Cortical Plasticity and Reorganization in Severe Vision Loss



Blind individuals make striking adjustments to their loss of sight. Current experimental evidence suggests that these behavioral adaptations are based on dramatic neurophysiological changes at the level of the brain. In particular, is the fact that the occipital cortex (the area of the brain normally ascribed with visual processing) is functionally recruited to process non-visual sensory modalities. The impact of these neuroplastic changes on the success of implementing a rehabilitative strategy such as a visual based neuroprosthesis remains unknown. Here we discuss several factors such as potential limits of plasticity, potential mechanisms and methods to modulate neuroplasticity so as to promote rehabilitative potential. We should thus remain aware that some of the impediments to future progress in visual neuroprosthesis development are not only technical, engineering and surgical issues, but are also related to the development and implementation of strategies designed to interface with the visually deprived brain. New evidence regarding experience-dependent plasticity in the adult brain together with the achievements in other neuroprosthesis efforts allows cautious optimism that some degree of functional vision can be restored in profoundly blind individuals. However, it is essential that future research explore the mechanisms underlying brain plasticity following the loss of vision. These new findings should be integrated in order to enhance the development of suitable rehabilitative strategies for each particular type of visual neuroprosthesis and achieve the best possible behavioral outcome for a given person using these devices.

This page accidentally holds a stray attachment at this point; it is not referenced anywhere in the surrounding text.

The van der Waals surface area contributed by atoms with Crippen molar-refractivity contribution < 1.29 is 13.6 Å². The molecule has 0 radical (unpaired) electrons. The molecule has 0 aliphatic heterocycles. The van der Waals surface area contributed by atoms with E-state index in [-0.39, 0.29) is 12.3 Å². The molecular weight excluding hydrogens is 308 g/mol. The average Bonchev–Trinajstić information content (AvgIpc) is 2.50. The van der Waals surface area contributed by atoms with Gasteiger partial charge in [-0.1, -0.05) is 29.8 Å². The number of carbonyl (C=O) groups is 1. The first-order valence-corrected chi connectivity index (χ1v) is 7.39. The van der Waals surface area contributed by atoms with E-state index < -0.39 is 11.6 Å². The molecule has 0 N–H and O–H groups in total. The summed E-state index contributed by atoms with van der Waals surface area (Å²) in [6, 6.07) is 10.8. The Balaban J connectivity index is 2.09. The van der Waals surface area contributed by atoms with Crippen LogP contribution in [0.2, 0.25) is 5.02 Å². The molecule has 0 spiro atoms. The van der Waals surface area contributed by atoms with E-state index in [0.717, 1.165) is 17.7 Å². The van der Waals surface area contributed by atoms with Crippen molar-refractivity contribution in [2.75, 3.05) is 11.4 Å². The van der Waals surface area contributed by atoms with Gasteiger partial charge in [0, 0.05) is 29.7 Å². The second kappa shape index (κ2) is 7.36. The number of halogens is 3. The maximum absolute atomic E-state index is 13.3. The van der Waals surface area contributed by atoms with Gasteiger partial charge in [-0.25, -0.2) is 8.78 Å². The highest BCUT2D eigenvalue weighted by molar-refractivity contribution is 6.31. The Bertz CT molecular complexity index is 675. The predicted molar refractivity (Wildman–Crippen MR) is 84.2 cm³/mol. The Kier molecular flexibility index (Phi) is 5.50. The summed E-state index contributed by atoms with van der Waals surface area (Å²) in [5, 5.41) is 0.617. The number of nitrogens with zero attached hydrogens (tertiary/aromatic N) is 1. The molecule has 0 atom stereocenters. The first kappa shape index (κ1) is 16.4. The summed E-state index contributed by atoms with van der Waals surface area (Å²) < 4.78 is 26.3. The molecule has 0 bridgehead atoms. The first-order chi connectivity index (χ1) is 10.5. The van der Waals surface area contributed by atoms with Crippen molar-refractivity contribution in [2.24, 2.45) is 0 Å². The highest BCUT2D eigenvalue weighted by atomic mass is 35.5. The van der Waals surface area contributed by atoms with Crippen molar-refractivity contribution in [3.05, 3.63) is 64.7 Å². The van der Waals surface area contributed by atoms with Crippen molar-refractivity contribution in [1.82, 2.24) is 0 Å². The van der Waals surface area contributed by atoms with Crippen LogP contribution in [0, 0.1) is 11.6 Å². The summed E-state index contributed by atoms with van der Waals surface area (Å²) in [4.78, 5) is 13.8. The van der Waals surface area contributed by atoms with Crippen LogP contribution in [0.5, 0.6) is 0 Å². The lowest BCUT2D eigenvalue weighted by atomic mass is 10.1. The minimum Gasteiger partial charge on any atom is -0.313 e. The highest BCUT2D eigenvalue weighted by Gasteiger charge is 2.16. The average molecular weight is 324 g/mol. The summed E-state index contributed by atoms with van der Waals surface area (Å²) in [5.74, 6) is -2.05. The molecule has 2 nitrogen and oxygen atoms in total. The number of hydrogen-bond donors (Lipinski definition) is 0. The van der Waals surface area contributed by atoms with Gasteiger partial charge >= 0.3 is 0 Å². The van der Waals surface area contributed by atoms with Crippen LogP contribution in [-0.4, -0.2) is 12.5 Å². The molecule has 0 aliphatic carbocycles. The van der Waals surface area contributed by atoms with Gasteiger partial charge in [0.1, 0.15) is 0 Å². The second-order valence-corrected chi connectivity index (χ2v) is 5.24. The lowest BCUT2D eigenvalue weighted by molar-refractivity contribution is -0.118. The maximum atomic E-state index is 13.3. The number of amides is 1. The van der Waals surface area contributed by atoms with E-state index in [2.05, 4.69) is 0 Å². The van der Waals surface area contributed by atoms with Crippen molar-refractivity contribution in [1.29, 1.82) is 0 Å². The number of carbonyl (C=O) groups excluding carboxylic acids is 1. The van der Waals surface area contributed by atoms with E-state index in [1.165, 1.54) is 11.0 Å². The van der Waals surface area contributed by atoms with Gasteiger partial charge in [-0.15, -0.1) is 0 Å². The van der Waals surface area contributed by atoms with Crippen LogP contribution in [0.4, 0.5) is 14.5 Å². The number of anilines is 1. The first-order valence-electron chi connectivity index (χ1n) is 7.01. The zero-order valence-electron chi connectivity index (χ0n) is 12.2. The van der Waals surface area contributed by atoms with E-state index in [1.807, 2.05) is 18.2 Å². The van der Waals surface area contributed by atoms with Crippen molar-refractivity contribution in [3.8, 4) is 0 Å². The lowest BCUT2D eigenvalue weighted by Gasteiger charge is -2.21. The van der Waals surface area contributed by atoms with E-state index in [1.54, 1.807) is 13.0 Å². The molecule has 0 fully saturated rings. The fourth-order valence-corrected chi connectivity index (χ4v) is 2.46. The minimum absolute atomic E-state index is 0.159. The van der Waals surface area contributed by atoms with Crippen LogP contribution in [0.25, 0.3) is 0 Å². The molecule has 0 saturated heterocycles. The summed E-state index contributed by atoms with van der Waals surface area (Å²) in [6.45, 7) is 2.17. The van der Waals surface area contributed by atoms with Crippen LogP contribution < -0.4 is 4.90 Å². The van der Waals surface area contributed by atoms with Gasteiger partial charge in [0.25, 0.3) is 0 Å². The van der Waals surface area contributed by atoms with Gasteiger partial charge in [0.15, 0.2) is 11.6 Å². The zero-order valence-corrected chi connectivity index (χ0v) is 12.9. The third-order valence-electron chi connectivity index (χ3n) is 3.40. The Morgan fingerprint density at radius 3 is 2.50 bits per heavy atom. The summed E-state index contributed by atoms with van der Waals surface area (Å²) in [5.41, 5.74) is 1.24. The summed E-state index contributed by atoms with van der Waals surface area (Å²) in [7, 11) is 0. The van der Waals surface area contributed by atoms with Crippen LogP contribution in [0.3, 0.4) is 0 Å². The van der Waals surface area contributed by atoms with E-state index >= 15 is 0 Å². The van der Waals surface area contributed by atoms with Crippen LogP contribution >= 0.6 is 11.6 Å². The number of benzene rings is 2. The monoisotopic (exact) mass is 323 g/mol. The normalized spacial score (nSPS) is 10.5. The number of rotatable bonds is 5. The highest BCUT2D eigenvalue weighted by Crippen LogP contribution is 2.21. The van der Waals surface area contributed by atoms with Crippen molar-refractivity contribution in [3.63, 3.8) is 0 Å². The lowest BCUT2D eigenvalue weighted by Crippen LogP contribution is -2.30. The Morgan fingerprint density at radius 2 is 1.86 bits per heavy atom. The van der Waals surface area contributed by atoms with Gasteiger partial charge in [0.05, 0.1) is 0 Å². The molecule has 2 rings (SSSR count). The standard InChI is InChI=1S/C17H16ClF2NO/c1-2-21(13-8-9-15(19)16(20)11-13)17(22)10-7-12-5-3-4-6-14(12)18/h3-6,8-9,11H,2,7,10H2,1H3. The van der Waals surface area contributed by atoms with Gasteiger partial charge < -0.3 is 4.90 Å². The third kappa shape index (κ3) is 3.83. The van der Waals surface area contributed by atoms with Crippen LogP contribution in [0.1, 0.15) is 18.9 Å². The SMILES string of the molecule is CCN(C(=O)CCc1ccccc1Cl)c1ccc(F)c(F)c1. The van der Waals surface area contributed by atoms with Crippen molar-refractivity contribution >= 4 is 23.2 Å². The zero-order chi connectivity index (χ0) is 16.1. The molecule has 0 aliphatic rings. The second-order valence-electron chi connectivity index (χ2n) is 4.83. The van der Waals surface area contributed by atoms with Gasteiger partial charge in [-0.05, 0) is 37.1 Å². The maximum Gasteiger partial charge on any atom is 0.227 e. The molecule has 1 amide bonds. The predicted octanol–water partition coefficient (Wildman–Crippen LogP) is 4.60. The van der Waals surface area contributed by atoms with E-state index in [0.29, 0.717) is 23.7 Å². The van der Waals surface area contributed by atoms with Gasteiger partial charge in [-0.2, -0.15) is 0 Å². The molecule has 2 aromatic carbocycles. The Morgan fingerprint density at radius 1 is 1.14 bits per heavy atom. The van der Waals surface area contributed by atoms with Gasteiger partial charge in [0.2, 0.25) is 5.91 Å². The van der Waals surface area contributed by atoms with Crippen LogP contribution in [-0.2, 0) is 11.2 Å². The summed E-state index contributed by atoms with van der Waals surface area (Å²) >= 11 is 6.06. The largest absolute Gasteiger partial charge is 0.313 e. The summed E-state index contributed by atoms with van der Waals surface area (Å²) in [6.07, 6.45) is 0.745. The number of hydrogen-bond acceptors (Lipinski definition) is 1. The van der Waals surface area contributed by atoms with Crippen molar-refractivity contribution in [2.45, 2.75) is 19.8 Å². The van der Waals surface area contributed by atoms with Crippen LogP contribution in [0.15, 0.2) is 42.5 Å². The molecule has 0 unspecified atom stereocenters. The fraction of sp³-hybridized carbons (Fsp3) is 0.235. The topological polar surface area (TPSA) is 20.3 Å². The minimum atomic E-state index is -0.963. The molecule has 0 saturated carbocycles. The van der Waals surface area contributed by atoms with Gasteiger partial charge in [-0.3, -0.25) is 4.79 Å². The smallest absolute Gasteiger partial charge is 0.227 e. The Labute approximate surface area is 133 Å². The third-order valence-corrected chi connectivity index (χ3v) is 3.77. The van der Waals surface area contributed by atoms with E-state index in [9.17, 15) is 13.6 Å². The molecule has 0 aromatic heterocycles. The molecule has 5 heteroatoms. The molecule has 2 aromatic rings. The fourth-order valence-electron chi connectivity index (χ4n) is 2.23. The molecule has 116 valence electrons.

Transcranial Magnetic Stimulation Auditory Cortex Occipital Cortex Brain Plasticity Blind Subject 
These keywords were added by machine and not by the authors. This process is experimental and the keywords may be updated as the learning algorithm improves.



Age-related macular degeneration




Repetitive transcranial magnetic stimulation


Single photon emission computerized tomography


Transcranial direct current stimulation


Transcranial magnetic stimulation


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© Springer Science+Business Media, LLC 2011

Authors and Affiliations

  1. 1.Instituto de BioingenieríaUniversidad Miguel HernándezElche (Alicante)Spain

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